If you own an older home, chances are, you’re always on the lookout for ways to reduce your heating costs. Adding insulation to your home not only helps you save money right now, but it’s also a way to “future proof” your home – protecting you against energy cost increases down the road. A well-insulated, energy-efficient home reduces the need for heating in the cooler months and cooling in the warmer months.
By far the best time to upgrade your home’s insulation is when you’re doing other renovation work. For instance, it may not make much economic sense to remove the exterior cladding on your home simply to add more insulation, but if you’re replacing the cladding because it’s worn or you want to upgrade the curb appeal of your home, this is the perfect time to add insulation to the outside of the walls and seal up leaks.
Fortunately, there are many different options to achieve different levels of energy performance in typical older homes by adding insulation to the attic, walls and foundation, and reducing air leakage.
Increasing energy performance
Doing this reduces drafty spots, making your home more comfortable, reduces exterior noise and dust, and actually helps the insulation you have in your house work better.
Air sealing is also one of the least expensive and most cost-effective energy-saving retrofit measures you can complete. Without it, you won’t gain the full benefit of increasing the existing insulation in your home as air leakage can reduce the effectiveness of many types of insulation.
You can save up to 10% on the space heating costs for a typical older home by improving the air tightness of the home by 30% and adding an additional R20 worth of insulation in the
attic, R10 on the basement walls, or R10 in the above-grade walls. The cost can range from $7,500 to $15,000 or more, depending on the insulation you choose, how much you install, other renovation work you are having done and how energy-efficient your house is to begin with.
To reduce your space heating costs by 25%, you may need to improve the air tightness of the home by 30%, add another R20 in the attic, and R15 to the exterior and basement walls. This work can cost anywhere from $18,000 to $30,000 or more depending on the full extent of the actual work that needs to be done.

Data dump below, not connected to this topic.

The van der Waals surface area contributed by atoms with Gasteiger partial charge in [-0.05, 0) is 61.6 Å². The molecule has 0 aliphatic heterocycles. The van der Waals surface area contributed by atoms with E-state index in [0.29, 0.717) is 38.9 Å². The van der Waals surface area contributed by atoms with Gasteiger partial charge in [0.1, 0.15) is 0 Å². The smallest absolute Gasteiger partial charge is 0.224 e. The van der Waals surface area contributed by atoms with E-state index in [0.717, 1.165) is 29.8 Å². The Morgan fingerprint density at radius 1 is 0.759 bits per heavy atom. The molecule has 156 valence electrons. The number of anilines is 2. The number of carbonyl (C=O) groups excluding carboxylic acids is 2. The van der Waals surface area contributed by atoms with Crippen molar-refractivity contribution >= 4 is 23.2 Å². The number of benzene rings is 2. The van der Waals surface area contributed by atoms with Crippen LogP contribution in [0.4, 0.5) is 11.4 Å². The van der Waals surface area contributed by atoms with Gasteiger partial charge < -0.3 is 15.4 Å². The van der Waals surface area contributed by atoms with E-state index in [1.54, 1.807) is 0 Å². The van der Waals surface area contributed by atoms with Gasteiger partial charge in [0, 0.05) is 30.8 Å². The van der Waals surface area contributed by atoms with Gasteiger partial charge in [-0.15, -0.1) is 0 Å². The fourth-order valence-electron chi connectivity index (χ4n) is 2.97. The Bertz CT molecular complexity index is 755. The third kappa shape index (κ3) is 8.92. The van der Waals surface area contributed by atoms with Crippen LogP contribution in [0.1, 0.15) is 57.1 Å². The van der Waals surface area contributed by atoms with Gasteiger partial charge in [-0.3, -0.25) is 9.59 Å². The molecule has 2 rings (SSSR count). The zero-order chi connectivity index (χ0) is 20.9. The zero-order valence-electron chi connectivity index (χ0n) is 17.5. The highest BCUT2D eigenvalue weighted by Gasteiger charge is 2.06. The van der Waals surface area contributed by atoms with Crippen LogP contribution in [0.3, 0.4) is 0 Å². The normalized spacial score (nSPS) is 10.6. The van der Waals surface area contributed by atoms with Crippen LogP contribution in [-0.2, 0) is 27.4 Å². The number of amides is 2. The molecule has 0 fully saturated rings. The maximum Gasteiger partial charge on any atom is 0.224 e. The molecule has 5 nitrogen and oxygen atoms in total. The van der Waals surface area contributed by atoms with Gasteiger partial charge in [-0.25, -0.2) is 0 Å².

Alternatively, instead of adding insulation, you may be able to achieve the same 25% goal by installing new Energy Star-rated windows. The cost of new windows is in the order of $15,000 or more depending on the number of windows to be replaced and the features selected. Ensure any new windows are well-sealed into their wall openings as air leakage can undermine their insulating value.
It’s important to consider the effect of adding insulation and air sealing on the whole house.
This is the reason that “build tight-ventilate right” has been the credo of energy efficient builders and renovators for more than 30 years.
Keep in mind that it’s always a good idea to get an energy audit of your house completed before you decide what to do and how much to invest. To formulate specific retrofit plans for your house, Canada Mortgage and Housing Corporation (CMHC) recommends that you retain the services of a qualified residential energy service provider to undertake an EnerGuide audit. Audits and ratings can be obtained from service organizations licensed under Natural Resources Canada’s EnerGuide program. For more information on finding a qualified service organization, visit http://oee.nrcan.gc.ca/residential.
CMHC has a wide range of helpful information for homeowners on sustainable technologies and practices and renovating for energy available from www.cmhc.ca or by calling 1-800-668-2642.
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